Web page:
“Ladies and gentlemen, please remain calm. I’m sure it’s just another false alarm”
Oh The Halcyon – shafted by the overwhelming desire for it to be the new Downton, or maybe the unfriendly Monday evening slot, or maybe the fact that Charlotte Jones’ serial never quite honed in on what it wanted to be. Following the fortunes of a luxury London hotel during the first couple of years of the Second World War, it took all possible opportunities to explore a society on the cusp of major change. But between the aristocrats who owned it, the aristocrats who stayed there, the lower classes who work there, and the multitudes of people affiliated to all these lives, the canvas was far too wide.
The hints were there right from the off in episode 1 which struggled to introduce even just its leading players in its running time, whilst still proving most tantalising, due to its cracking cast and its sumptuous design (those costumes!). At the heart of The Halycon lay the antagonistic relationship between Olivia Williams’ Lady Hamilton and Steven Mackintosh’s Mr Garland, owner versus manager as they butted heads over practicalities in the face of an ensuing Blitz but though their scenes were electric, they were given too little too late together to exploit this to its fullest. Continue reading “TV Review: The Halcyon Series 1”
“Do not blaspheme! Do not blaspheme!”
To mark Series 10 of Doctor Who starting on BBC1 next week, I’ve been counting down the weeks with a rewatch of all 9 of the previous series of new Who. And now we’re within touching distance, I’m counting down the days talking about each one. For once though, I’m going to keep these posts (relatively) short and sweet, following the below format.
With just the one series to judge him on, and that series being the very first when everyone was still finding their feet, Christopher Eccleston’s Nine often gets a bit of a raw deal. And some of his zany moments are undoubtedly really quite awkward to watch but for me, they’re easily outweighed by the emotional weight of his more serious work, especially when hinting at the considerable darkness of the events of his recent past that had left him so haunted. A solid re-entry back into the televisual world. Continue reading “Countdown to new Who: Doctor Who Series 1”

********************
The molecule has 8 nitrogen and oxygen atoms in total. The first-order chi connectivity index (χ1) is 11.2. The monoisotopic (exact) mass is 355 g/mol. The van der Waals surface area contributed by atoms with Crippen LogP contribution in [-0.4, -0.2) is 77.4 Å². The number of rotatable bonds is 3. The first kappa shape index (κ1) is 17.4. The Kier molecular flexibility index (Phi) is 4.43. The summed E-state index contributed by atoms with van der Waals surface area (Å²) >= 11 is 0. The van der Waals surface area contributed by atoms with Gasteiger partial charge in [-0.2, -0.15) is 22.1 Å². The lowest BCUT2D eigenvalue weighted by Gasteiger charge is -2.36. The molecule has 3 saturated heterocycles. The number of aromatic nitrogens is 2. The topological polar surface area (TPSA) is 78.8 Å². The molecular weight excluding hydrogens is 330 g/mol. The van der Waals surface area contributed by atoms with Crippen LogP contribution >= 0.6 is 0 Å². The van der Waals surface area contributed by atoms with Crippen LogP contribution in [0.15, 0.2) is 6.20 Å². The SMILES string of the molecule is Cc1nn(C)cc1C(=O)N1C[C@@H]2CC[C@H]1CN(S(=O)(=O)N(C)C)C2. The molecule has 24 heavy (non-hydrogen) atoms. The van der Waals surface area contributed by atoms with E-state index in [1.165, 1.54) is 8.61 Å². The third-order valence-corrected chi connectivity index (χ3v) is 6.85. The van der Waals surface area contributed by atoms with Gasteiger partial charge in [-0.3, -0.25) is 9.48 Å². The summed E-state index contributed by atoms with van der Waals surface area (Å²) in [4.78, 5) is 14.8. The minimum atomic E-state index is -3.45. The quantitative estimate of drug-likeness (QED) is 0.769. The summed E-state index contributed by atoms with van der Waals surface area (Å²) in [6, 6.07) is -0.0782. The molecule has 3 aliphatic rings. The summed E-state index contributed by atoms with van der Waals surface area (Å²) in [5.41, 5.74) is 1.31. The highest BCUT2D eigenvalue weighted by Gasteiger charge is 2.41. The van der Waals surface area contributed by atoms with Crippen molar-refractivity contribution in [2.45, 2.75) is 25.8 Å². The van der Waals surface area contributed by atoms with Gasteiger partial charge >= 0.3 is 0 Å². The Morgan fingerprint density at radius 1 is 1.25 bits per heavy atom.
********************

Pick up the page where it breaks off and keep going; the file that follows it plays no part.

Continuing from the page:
Billing something as the new Downton Abbey is all well and good but for someone who only ever watched the Christmas specials because his parents commandeered the telly on Christmas Day, it’s not actually that much of a pull. What I can’t resist however is Olivia Williams, and Olivia Williams in a period drama in particular, and so I put on ITV for what feels like the first time in ages for The Halcyon.
Set in a swish London hotel of the same name in 1940, The Halcyon looks to be your regular upstairs-downstairs as the aristocratic residents lounge about talking about Nazi sympathisers and swigging gin, while the honest-guv staff scurry around being decent and hard-working and dull and thoroughly unbelievable in the way that they chat so easily with their employers and clientele (just one of the things that bugged me about the little of Downton that I saw). Continue reading “TV Review: The Halcyon Episode 1”
“I had rather have a fool to make me merry than experience to make me sad”
For regular theatregoers, it can sometimes feel a bit hard to get excited about the umpteenth production of a play, so much so that I almost didn’t see the winning combination of the much-loved Blanche McIntyre and Michelle Terry until the very end of their run at the Globe this summer. So the news that Polly Findlay was also tackling As You Like It for the National was tempered a little (though it is the first time in 30 years it has played there) but as Rosalind was announced (Rosalie Craig poached from the cast of wonder.land to replace an indisposed Andrea Riseborough), the excitement began to build and the inevitable ticket was purchased and boy am I glad that I did.
For the transformation of the set into the Forest of Arden is a moment of genuinely breath-taking theatre, Lizzie Clachan pulling the rug from under us and her design to create a most singular vision. And it is one in which enchantment slowly grows with sylvan sound effects created by company members onstage and a choir singing Orlando Gough’s contemporary and complex score (akin if alike to the one he composed for Bakkhai). There’s a lovely conceit in which Alan Williams’ Corins, nominally a shepherd but here more like a forest deity, summons the music every time love is needed to cast its spell, enhancing the magical feel. Continue reading “Review: As You Like It, National Theatre”